Volvo: A Heritage of safety innovations
In every generation, Volvo has been a pioneer. They are behind some of the most important inventions and innovations in the history of car safety, and are continuously improving your safety.
Take a look at some of the notable safety features pioneered by Volvo.
1959 – Three-point safety belt
There can be few men on the planet who have saved as many lives as Volvo engineer Nils Bohlin – he introduced three-point safety belts into the series production PV544. Since then, it’s estimated that over one million lives have been saved as a result of Volvo Cars waiving its patent rights so everybody could benefit.
1978 – The booster cushion
We invented the world’s first belt-positioning booster which allowed children from 4 years of age to travel facing forward, with increased protection and comfort.
1991 – Side Impact Protection System (SIPS)
Another milestone in safety came with our Side Impact Protection System. This was an integral part of the car’s design and included a very strong structure and energy-absorbing materials on the inside, a cross-member in the floor and even reinforced seats. We followed that up in 1994 with another world first: side-impact airbags.
1998 – Whiplash Protection System (WHIPS)
Whiplash injuries are the most frequent injuries in car collisions and may result in long-term pain and disabilities. WHIPS provides uniform support and energy absorption in rear-end impacts thanks to a clever seat and head restraint design. The result is a halving of the risk of long-term medical problems.
1998 – Inflatable curtain
The inflatable curtain was yet another leap forward in safety for Volvo Cars. The airbag is concealed in the headliner and inflates rapidly to help protect the occupant’s head during a side impact or rollover scenario. It was the first airbag system to offer improved protection for both front and rear seat occupants.
2002 – Roll-Over Protection System (ROPS)
With the growing popularity of SUVs, we reckoned it was time to introduce our next safety innovation – rollover protection. We tackled the problem from two directions. Firstly, we enhanced our SUVs’ stability with a sophisticated electronic roll stability control system and secondly, we improved their body design and structure to better protect the occupants in the event of a rollover accident.
2003 – Blind Spot Information System (BLIS)
When drivers change lanes, a moment’s inattention can have catastrophic consequences if the driver hasn’t spotted another car in the blind spot. So, we decided that our cars would help us watch out for trouble, too. Our BLIS system uses cameras or radars to detect vehicles alongside and offset to the rear of the Volvo. When a car enters the blind spot area, a warning light comes on near the door mirror, giving the driver more time to react.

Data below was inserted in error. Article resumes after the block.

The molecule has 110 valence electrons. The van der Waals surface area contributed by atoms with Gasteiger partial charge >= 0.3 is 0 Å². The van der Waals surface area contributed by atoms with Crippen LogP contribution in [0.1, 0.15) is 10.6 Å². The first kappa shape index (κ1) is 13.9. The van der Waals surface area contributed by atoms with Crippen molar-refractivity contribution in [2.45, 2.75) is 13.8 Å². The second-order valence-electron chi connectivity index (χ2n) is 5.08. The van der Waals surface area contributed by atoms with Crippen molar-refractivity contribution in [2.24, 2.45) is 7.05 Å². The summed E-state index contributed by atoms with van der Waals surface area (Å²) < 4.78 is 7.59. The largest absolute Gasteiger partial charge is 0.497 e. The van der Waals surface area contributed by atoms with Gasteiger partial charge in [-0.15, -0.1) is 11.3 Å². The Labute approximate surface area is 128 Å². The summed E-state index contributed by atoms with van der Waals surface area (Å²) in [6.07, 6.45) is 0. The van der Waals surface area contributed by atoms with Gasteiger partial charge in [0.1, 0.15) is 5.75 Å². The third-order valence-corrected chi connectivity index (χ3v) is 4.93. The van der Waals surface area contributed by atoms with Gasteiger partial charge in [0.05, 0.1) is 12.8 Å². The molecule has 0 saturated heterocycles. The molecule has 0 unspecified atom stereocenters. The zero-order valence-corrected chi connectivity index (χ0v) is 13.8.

2010 – Pedestrian detection with full auto brake
We want our safety innovations to benefit people outside our cars, too. So, we’ve developed a system – using radar and cameras – that is designed to warn the driver if somebody steps out in front of the car, and then to brake automatically if the driver fails to do so.
2014 – Run-off road protection
Volvo was the pioneer in testing road departure crashes – often the result of fatigue, poor weather conditions or a lack of driver attention. We focused on keeping occupants firmly in position, by tightening the safety belt and introducing unique energy-absorbing functionality in seats to mitigate spine injuries.
2018 – Oncoming mitigation by braking
Oncoming mitigation by braking is another unique Volvo feature. The system can help you apply the brakes for an oncoming vehicle in your lane. If an oncoming vehicle veers into your lane and a collision is unavoidable, the system can help reduce your vehicle’s speed to try and mitigate the force of the collision.
2019 – The E.V.A. (Equal Vehicles for All) Initiative
We have collected crash data since the 1970s to better understand what happens during a collision – regardless of size, gender, or body shape. With the E.V.A. Initiative we made our safety research easily accessible in a digital library, open for anyone to download. For everyone’s safety.
2020 – Speed cap
To send a strong signal about the dangers of speeding, we reduced the top speed of all our new cars to 180 km/h in 2020. This initiative illustrates how we can take active responsibility in helping to achieve zero traffic fatalities by supporting better driver behaviour.
Contact Volvo Cars Perth to find out more.